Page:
With Google’s major redesign of Gmail, it also brought along a new feature which is primarily targeted at businesses using G Suite for work email as well as a privacy measure for regular users.
One of the most surprising and useful additions in this regard is Confidential Mode, which is now rolling out to users. Confidential Mode lets you set security measures for your emails and protect sensitive information from falling into the wrong hands. Not only can you send emails that get deleted automatically after a set period, but you can also have them locked behind passcodes. And here’s how you can get Confidential Mode to work:
How To Use Confidential Mode
The first step is to enable the redesign that has been rolled out Gmail recently. This redesign introduces material elements and a ton of new features, along with the Confidential Mode.
1. Tap the ‘Compose’ button in the new interface and you’ll see that a new icon with a lock and clock has been added in the compose window. This is the ‘confidential mode’ icon.
2. Tap on the ‘Confidential mode’ icon to see a pop-up where you can set the expiration date for your email and choose whether the recipient would need a ‘passcode’ to see it. You can choose an expiration period such as 1 day, 1 week, 1 month, 3 months, or 5 years to safeguard your sensitive information.
3. As for the passcode requirement, you can use the SMS passcode to further bolster the security of your confidential emails. Google will ask for a passcode every time you’ll open the locked email by sending over the same to the recipient’s phone number. This means you’ll now need to have the recipient’s phone number to exchange private data.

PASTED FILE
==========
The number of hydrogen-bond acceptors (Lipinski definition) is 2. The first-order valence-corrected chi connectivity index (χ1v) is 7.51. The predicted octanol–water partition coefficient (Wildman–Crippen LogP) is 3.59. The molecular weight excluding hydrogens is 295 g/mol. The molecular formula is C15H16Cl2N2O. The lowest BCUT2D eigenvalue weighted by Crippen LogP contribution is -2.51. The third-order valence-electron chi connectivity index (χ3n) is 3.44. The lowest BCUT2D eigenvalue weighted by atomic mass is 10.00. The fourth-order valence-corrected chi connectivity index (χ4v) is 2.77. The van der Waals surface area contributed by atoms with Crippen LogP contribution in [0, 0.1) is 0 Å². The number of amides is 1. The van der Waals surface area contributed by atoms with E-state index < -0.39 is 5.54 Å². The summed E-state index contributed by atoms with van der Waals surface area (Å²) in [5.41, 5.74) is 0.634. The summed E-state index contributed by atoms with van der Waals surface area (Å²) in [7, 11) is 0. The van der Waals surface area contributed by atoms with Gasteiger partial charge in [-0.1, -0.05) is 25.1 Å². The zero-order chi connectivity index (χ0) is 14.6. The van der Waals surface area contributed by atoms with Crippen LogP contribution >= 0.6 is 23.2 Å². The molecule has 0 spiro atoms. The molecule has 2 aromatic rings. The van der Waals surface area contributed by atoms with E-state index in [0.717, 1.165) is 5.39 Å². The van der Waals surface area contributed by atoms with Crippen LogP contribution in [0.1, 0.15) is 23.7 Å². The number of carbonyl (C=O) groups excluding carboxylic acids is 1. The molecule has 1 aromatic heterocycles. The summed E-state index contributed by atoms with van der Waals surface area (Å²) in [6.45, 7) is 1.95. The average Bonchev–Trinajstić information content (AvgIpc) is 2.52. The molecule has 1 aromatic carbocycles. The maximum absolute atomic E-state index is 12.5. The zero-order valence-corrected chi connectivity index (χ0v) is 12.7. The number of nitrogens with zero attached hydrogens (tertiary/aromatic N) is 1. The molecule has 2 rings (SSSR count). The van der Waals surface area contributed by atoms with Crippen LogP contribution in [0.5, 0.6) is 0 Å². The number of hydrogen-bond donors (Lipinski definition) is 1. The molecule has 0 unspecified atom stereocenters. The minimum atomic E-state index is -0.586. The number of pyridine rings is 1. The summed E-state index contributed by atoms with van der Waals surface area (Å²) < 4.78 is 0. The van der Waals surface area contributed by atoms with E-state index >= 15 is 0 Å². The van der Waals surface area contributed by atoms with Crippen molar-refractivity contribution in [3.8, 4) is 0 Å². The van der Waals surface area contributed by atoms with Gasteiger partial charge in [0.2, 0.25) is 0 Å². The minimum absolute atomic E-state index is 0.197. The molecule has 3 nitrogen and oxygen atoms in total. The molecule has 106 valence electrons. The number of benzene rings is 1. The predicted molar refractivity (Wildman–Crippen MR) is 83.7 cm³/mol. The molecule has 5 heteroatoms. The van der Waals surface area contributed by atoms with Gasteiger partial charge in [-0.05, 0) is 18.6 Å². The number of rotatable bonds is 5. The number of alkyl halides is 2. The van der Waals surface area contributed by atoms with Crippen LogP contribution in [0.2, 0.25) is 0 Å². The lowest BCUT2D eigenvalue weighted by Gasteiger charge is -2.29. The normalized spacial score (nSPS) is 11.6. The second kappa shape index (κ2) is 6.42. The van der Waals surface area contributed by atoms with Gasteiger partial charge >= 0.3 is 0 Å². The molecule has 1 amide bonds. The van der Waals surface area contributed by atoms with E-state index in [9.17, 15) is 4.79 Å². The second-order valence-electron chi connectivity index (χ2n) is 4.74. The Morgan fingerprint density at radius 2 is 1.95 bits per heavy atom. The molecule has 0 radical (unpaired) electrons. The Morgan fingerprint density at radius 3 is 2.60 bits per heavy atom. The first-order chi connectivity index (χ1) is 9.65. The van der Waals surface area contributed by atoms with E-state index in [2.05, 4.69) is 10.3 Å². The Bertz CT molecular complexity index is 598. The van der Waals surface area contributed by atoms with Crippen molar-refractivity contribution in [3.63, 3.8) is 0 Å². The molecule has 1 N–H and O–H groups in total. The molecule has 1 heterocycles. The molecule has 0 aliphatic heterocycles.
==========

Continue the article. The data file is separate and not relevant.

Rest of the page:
4. Once you’ve completed all the security steps, click save, write your email and hit send. If you’ve enabled the passcode, Gmail will ask you to enter the recipient’s phone number so that it can send the 4-digit passcode.
The primary benefit of using the confidential mode is added security, where the recipients won’t be able to ‘forward the content, copy or paste, download or even print it.’ These restrictions make the feature even more likable as your private info won’t reach a third set of eyes, which is usually the case with random leaks. The confidential e-mail you receive will look like this:
The Confidential Mode is a neat addition to Gmail, even though you need to jump through some hoops to protect sensitive information. However, it lacks one important feature, the inability to take screenshots of the confidential mail, and looks like Gmail needs to work on adding the same for total security. So, do you like the Confidential Mode? Have you tried it yet? Let us know in the comments down below.